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ing about the resurrection of the wicked, or how those left on the earth are to be disposed of, after all the others have left it to meet the Lord in the air. If he did not see meet to consign them over to hell forever, nor inform us how they are to be disposed of otherwise, the objector ought to prove, that hell is to be their everlasting abode. If I am mistaken in my views of Gehenna or hell, I wish to see my error pointed out. If it is to be their abode, I am in a great mistake.

But if this passage is allowed to speak only of believers, yet there are others, which do not accord with what the objector seems to draw from it. According to this objection, none but such as died believers in Christ are to be finally happy in heaven. This at once excludes all the heathen world, and a great part of what is called the Christian world. But how does all this agree with the promises of God, that in Christ all the families of the earth are to be blessed. That the heathen are given him for his inheritance, and the uttermost ends of the earth for his possession. That God hath reconciled all things to himself by Jesus Christ. That he is Lord of all, Lord both of the dead and of the living. That every knee shall bow to him and every tongue confess. see among others the following passages which we think it will be difficult to reconcile with the objection urged - from this passage. 1 Cor. xv. 24–29. Rom. v. 12—21. Rev. v. 13. Philip. ii. 9—12.


In short, how could it with any propriety be said, that the devil, the works of the devil, and death, the last enemy are all destroyed, if this objection is founded in truth?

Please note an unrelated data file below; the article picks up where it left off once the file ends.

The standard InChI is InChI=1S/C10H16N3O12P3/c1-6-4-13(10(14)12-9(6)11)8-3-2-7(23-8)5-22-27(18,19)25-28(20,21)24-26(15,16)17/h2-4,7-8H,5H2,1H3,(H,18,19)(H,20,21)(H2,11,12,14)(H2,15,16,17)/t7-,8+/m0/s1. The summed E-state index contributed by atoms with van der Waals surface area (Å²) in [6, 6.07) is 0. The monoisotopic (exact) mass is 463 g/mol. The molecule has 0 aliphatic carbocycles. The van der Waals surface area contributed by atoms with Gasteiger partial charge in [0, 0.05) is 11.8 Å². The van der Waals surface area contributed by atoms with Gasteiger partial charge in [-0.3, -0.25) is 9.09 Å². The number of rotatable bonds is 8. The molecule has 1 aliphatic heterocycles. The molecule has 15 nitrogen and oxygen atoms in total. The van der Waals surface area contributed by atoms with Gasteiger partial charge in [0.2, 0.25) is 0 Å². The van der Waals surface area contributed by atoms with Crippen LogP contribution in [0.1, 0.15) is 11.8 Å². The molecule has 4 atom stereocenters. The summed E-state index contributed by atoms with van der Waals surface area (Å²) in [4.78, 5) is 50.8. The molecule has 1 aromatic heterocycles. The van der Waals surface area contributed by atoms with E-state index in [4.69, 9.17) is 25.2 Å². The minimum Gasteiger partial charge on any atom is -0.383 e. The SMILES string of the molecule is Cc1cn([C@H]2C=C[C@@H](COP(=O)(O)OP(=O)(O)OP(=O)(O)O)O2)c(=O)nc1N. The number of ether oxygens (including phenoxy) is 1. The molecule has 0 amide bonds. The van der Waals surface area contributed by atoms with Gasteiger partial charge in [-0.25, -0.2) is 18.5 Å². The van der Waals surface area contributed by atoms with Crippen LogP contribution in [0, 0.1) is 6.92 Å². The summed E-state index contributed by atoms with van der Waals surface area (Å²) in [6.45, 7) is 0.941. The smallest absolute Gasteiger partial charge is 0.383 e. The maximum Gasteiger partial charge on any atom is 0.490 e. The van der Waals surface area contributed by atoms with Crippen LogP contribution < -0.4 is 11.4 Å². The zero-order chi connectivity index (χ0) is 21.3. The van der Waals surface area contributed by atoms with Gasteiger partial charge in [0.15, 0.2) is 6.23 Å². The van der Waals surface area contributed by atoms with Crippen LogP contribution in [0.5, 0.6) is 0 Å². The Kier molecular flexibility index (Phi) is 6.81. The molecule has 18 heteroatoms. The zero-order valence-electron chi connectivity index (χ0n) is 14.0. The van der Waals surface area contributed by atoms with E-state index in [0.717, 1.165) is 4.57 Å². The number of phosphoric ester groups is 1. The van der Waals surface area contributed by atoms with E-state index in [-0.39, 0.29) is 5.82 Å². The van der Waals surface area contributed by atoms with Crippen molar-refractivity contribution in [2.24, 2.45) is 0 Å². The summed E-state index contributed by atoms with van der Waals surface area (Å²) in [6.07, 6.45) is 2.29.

But the whole force of this objection seems to rest on the expression that is here used concerning the persons who are to be raised, that they sleep in Jesus. The term

sleep is used for death, and we think it can be proved that it is so used concerning good and bad. It is then the words in Jesus, on which the whole depends. Now we would ask, if even those who died in ignorance and unbelief concerning him, are such persons for whom he died; for whose sins he was a propitiation, and is not to give up the kingdom until all things are subdued; yea, such persons are to be raised by him; may it not be said that they sleep in him?

But there is one thing in this passage which I would notice, and with it conclude my remarks on this objection. In verse 13. the apostle, addressing the Thessalonians, says—“I would not have you to be ignorant, brethren, concerning them who are asleep, that ye sorrow not even as others who have no hope." Who were asleep, let me ask, and concerning whom the apostle wished them, "not to sorrow as those who have no hope?" According to the view taken in the objection they were only believers; or believing relatives who had died. But why should they sorrow so much for them and be told not to sorrow like the heathen, whose grief at the death of their relations was excessive? If we confine those who are represented as asleep, to believers only, it should seem that the Thessalonians had even little hope as to them, and went to excess in grief and needed to be cautioned against it. But if we consider the apostle as exhorting them against excessive grief at the death of their relations, who even died heathens, it not only obviates this difficulty, but their minds are consoled by the apostle in the passage concerning them. To understand it otherwise would represent the Thessalonians as being grieved only at the death of their believing relations, and no way concerned for the future condition of such of them as died heathens.